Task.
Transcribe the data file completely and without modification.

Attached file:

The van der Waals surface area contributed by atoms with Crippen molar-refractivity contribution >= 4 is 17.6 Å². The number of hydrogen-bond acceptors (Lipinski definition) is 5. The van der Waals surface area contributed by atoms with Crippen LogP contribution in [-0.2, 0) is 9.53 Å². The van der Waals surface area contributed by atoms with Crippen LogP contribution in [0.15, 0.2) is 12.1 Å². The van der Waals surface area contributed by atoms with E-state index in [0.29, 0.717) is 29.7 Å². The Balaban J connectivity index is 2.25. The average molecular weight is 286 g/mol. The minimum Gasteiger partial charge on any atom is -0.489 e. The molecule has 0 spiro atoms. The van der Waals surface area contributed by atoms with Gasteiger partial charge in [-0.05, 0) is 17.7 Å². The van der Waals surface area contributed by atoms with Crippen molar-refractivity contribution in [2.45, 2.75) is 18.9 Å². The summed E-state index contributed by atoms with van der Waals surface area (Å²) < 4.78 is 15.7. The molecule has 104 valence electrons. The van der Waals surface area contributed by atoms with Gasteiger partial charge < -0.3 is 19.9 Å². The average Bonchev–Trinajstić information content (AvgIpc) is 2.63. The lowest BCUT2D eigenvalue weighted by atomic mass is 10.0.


The van der Waals surface area contributed by atoms with Crippen molar-refractivity contribution >= 4 is 17.6 Å². The number of hydrogen-bond acceptors (Lipinski definition) is 5. The van der Waals surface area contributed by atoms with Crippen LogP contribution in [-0.2, 0) is 9.53 Å². The van der Waals surface area contributed by atoms with Crippen LogP contribution in [0.15, 0.2) is 12.1 Å². The van der Waals surface area contributed by atoms with E-state index in [0.29, 0.717) is 29.7 Å². The Balaban J connectivity index is 2.25. The average molecular weight is 286 g/mol. The minimum Gasteiger partial charge on any atom is -0.489 e. The molecule has 0 spiro atoms. The van der Waals surface area contributed by atoms with Gasteiger partial charge in [-0.05, 0) is 17.7 Å². The van der Waals surface area contributed by atoms with Crippen molar-refractivity contribution in [2.45, 2.75) is 18.9 Å². The summed E-state index contributed by atoms with van der Waals surface area (Å²) < 4.78 is 15.7. The molecule has 104 valence electrons. The van der Waals surface area contributed by atoms with Gasteiger partial charge < -0.3 is 19.9 Å². The average Bonchev–Trinajstić information content (AvgIpc) is 2.63. The lowest BCUT2D eigenvalue weighted by atomic mass is 10.0.